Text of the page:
Even with assisted reproductive technology, their chances of fathering a child appear to drop once they reach the age of 50, according to new research.
Even within Vitro fertilization (IVF) or intracytoplasmic sperm injection (ICSI), the chances of attaining a live birth decreased considerably once a man reached the age of 50, according to research conducted among potential fathers both over and under the age of 50. However, paternal age did not appear to be a factor in the likelihood of miscarriage following assisted reproductive technology.
A Man’s Opportunities Of Becoming A Father Are Reduced As He Gets Older
However, the results of the experiments vary from case to case the experts have observed that at a certain age the male fertility faces a big challenge which leads to the trouble to be a father.
Though there are cases where men have become fathers even after 50 of his age, the probability for the same in certain cases is much reduced. The survey was conducted on several samples across the nation with their medical conditions, history, and fertility effects due to the weather conditions and area.
Dr. Bobby Najari, head of the Male Infertility Program at NYU Langone Health in New York City, said the study “wasn’t too shocking in that it revealed that older men have lower assisted reproductive technology outcomes, but it’s still a growing field of research.” “I believe it makes a substantial contribution to our understanding of this area of reproductive health.”
Dr. Guy Morris of the Centre for Reproductive and Genetic Health in London, one of the study’s authors, highlighted that delayed parenthood is growing increasingly frequent for both men and women throughout the world. In England and Wales, for example, 15% of infants born in 2016 had a father who was over 40.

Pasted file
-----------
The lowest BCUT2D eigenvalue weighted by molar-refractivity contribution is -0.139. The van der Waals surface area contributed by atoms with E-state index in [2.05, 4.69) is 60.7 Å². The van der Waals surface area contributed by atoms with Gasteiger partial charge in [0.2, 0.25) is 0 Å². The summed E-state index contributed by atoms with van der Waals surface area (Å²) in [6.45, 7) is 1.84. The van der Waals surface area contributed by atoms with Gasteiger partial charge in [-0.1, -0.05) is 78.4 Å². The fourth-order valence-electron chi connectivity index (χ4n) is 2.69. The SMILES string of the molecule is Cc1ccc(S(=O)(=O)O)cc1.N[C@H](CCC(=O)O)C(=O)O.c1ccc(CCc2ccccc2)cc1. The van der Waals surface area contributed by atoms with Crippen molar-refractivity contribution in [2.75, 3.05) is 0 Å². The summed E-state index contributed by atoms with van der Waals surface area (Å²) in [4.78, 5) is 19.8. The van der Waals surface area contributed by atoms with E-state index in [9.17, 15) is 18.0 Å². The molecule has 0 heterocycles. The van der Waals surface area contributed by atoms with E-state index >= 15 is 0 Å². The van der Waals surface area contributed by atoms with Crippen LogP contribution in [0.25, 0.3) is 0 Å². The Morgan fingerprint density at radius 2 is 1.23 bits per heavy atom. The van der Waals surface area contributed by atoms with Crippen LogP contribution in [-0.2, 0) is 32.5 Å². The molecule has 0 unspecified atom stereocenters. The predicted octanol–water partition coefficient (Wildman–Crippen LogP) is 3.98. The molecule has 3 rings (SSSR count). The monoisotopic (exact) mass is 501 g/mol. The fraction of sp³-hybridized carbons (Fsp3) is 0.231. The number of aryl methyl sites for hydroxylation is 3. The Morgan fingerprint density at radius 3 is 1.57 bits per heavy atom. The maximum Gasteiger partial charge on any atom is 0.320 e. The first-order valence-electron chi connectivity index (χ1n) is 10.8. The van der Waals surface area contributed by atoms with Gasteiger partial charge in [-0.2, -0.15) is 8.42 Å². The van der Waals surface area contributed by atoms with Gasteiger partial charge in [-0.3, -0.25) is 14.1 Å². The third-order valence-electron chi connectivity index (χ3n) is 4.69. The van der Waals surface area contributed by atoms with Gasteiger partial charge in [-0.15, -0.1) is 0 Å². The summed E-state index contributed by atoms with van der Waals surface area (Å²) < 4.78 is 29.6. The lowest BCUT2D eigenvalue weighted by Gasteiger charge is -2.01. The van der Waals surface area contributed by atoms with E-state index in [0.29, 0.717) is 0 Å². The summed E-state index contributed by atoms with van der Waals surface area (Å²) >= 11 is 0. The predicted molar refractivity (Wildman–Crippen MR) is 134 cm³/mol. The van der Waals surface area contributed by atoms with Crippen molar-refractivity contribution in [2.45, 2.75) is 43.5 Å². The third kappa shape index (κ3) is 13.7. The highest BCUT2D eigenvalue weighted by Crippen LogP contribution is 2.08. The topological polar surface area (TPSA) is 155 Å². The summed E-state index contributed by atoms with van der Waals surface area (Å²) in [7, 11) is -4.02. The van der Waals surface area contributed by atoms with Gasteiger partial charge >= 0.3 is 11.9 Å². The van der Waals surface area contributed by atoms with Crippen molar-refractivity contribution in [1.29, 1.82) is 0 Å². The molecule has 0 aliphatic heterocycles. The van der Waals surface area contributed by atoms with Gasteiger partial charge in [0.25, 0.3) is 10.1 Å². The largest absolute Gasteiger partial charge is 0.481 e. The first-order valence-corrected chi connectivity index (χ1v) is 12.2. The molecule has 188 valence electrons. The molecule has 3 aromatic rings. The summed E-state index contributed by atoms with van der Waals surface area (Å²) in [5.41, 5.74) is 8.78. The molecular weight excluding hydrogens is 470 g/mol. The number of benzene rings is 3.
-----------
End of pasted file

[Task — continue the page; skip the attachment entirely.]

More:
According to the study, the father’s age may have an influence on the child’s health, citing a study from the United States that revealed that when a father’s age was over 45, it raised the chances of gestational diabetes in the mother, preterm delivery, and newborn convulsions.
Another study revealed a link between increasing paternal age and a variety of neuropsychiatric illnesses and other negative health outcomes in children.
The new research was carried out at the London-based Centre for Reproductive and Genetic Health. All of the couples were experiencing primary or secondary infertility and were undergoing IVF or ICSI utilizing a male partner’s sperm sample.
There were 4,271 males and 4,833 cycles in the research. A live birth occurred in about 41% of the cycles. Men over 50 had a 33 percent reduced chance of having a live birth.
According to existing data, older men had greater rates of DNA fragmentation, which is a measure of how effectively DNA is packed inside sperm, stated Najari. Other research has shown that larger levels of DNA fragmentation are linked to poor IVF results, such as early miscarriage or poor fertilization, he added.
According to Najari, this is one reason why older men may have worse IVF results. Another interesting result is that elderly males appear to have lower sperm mobility and sperm count.
“If you look at the American Urological Association recommendations, the definition of advanced paternal age would imply that you advise couples when the male is above the age of 40 about these possible poor health consequences in kids,” Najari said. “However, different research employs various definitions.
For example, this one uses 50 as the criterion of older age, which I believe is because there is no age where there is a very significant danger above this age and no risk below this age.”